TU Delft campus increasingly hospitable to flowers and bees

Knotweed, yarrow and narrow leaf plantain. Until recently, you did not come across these on campus. Green managers now leave them be(e) in order to attract insects. But on the chilly, wet and windy Biodiversity Day, bees and bugs were hiding.

Bee visits flower on campus (Foto: Thijs van Reeuwijk)

The TU Delft Sustainability Project read-more-closed seized the National Biodiversity Day on Wednesday, 22 May 2024 to run a series of walks across campus and through the Hortus Botanicus.

Delft Campus in 1969
The Delft campus shorlty after its construction in 1969. (Photo: Photographic Service TU Delft)

Green manager René Hoonhout, who has been with TU Delft for 34 years, remembers that when he was appointed, nature was pretty much absent from the campus. In the 1990s, the buildings were surrounded by car parks, and Shell’s centrally located petrol station was at the foot of the EEMCS tower.

The turnaround started with the grass roof of the TU Delft Library, says Hoonhout. Students discovered how nice it was to lie on the grass roof in summer or have some lunch. That was 25 years ago last year. After the success of the University Library, the architecture firm Mecanoo was also commissioned to design a master plan for the campus as well. As a consequence, car parks had to make way for the grass and walking paths in the Mekelpark. This was completed in 2013.

“The Mekelpark was a combination of paved paths, trees and grass mown short,” Hoonhout explains. “And we would have immediately removed an elderberry bush, like the one you now see at the edge of the water.” It has only been the trend over recent years for green management to become more ‘nature inclusive’. Specifically, this means mowing less and allowing more and more diverse growth. Green management also involves actively spreading seed mixtures to get more flowers on campus.

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Bee hotel with holes from various diameters on the campus. (Photo: Thijs van Reeuwijk)
Bee tour

In addition, areas have been set up to attract bees. This is what the bee tour today is showing us. In a corner of the south side of the Applied Physics building, Hoonhout shows a bee barrow. Various species of flowers are blooming on the sand mound, as elsewhere. But the side is open sand, facing the usually sunny south. Inlaid tiles protect the tunnels of ground bees from the rain. After some searching, the greenkeeper finds some holes, but it is not yet busy. Because it’s too cold.

During the walk Hoonhout explains that everything will be inventoried, but it has as yet to be done. So it is not yet possible to say whether and to what extent the greening of the campus is benefiting the bee population.

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A wooden bee hive has been mounted high-up in a tree on campus. (Photo: Thijs van Reeuwijk)

A little further on, to the south of the Civil Engineering and Geosciences building, a huge wooden barrel hangs high in a tree. It could house a population of honey bees. According to one of the participants of the walk, there has been increased bee activity around the hive in recent days. That bodes well for habitation in summer.

Incidentally, not everything is peaceful between different bee colonies. There is competition over food and newly introduced honey bees may displace indigenous ground bees (wild bees that live in burrows in the ground) in the process. “Beehives have a positive ecological image, but that is by no means always justified,” Hoonhout says. He distinguishes between honey bees that are productive and wild bees that are more important for pollinating flowers and plants.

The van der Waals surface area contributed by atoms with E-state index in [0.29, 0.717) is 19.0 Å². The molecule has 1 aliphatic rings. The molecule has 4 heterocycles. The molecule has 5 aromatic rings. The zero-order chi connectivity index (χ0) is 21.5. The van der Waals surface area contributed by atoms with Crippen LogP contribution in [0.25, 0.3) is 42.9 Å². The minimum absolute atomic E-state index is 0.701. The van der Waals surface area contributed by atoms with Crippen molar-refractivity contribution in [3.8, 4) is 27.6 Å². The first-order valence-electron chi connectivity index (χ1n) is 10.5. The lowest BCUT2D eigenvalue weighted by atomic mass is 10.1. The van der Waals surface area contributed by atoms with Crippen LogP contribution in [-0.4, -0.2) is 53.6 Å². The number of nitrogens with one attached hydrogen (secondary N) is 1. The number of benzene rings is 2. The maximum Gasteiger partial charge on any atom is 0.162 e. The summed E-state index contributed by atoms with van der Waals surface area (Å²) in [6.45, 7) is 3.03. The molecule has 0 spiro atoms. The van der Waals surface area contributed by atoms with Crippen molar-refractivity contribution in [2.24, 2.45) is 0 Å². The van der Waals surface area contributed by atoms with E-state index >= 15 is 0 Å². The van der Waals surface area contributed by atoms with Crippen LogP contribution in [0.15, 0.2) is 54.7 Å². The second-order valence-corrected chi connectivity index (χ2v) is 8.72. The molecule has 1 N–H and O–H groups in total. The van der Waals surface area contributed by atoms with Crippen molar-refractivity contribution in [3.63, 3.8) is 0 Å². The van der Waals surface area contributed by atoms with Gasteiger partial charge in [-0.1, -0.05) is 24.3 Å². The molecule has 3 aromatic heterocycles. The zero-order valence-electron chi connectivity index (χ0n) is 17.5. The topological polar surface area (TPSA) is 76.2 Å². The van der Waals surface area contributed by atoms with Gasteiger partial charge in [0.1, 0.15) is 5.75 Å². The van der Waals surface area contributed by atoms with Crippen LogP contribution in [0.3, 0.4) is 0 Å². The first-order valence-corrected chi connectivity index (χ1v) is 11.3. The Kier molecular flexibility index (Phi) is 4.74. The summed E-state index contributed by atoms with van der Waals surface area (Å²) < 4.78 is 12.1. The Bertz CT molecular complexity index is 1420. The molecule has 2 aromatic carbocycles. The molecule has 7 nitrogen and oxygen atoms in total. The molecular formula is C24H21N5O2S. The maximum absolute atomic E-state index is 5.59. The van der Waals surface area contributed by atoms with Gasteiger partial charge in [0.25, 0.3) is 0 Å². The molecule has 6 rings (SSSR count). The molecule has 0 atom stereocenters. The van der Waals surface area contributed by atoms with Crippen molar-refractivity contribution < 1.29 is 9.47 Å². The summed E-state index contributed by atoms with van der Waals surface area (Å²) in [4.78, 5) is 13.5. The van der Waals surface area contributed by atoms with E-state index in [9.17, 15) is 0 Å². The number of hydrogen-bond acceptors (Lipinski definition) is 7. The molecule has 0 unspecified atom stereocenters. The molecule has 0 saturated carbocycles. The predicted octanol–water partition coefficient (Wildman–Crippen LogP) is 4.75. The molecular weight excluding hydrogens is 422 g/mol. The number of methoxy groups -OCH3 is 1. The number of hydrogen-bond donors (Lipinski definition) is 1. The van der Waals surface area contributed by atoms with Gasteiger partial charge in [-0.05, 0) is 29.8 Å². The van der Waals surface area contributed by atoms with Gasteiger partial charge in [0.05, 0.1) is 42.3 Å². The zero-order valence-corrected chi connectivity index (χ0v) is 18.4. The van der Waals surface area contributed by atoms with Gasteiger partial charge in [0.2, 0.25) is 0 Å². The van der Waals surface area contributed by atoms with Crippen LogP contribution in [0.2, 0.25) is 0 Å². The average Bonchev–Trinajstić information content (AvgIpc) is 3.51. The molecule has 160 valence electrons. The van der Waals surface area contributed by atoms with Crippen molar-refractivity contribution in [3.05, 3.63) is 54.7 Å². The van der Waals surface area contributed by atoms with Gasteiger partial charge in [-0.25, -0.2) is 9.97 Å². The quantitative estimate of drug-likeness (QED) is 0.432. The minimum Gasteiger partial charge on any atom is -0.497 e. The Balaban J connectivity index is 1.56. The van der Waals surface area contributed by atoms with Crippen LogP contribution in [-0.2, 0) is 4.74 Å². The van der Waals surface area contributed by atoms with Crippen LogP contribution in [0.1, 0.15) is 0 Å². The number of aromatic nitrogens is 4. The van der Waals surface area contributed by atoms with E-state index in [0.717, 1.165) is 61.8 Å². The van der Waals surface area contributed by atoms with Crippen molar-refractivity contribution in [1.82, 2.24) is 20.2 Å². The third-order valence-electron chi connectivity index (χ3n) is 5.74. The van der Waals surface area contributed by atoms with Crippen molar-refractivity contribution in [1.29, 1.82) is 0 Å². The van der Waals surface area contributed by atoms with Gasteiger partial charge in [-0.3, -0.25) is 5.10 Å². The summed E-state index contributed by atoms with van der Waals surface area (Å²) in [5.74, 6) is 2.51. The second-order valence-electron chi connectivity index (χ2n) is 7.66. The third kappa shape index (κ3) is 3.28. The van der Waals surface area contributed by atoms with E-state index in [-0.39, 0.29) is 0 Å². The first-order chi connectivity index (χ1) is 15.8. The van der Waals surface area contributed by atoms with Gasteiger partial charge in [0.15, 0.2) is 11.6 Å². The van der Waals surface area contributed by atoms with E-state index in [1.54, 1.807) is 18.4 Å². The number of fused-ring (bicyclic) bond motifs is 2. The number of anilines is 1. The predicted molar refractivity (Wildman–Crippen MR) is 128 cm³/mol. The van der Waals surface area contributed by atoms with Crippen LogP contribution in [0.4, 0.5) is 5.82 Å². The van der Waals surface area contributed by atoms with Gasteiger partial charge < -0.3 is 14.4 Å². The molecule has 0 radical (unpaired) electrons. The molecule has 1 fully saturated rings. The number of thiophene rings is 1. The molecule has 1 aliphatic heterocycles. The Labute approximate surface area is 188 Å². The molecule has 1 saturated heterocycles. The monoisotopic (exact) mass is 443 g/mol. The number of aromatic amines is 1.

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An employee of The Green Village gives an explantion on the bee hotel fixed around a street lantern. (Photo: Thijs van Reeuwijk)

At the TU Delft The Green Village field lab, Bee Grateful‘s bee hotels are mounted on lampposts. Founders Florence and Zoe designed these to make the urban environment more attractive to wild bees, more than half of which are threatened with extinction. The Green Village optimises the hives in terms of material, hole size and orientation.

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James Byng, Director of the Botanical Garden, takes visitors trough the most biodiverse place in Delft and surroundings. (Photo: Thijs van Reeuwijk)
Tipping point

Surely the most biodiverse patch in the wider area is the Hortus Botanicus, the botanic garden, claims Director and Curator James Byng. Two thousand new plants are discovered every year, while at the same time more and more species are becoming extinct. “We are at a ‘tipping point’,” says the Scottish botanist. “We are documenting and describing species, and at the same time we are also trying to protect them.” Botanic gardens have an important role in this, says Byng. They contain trees that are already extinct in the wild such as the medicinal Ginkgo Biloba. If they ever return to nature, it will be thanks to gardens like these.

Biodiversity is ‘cool’ now, observes Byng. But its importance, he says, goes much further. “Humans depend on biodiversity for food, medicine and building materials. We therefore need to document, preserve and use it. With the increasing global population and growing demands on ecosystems, the current generation may be the last that will be able to make a significant impact. They may still increase biodiversity and reverse mass extinction.”

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The recently refurbished 1917 Van Itterson greenhouse in the Botanical Garden. (Photo: Thijs van Reeuwijk)
Science editor Jos Wassink

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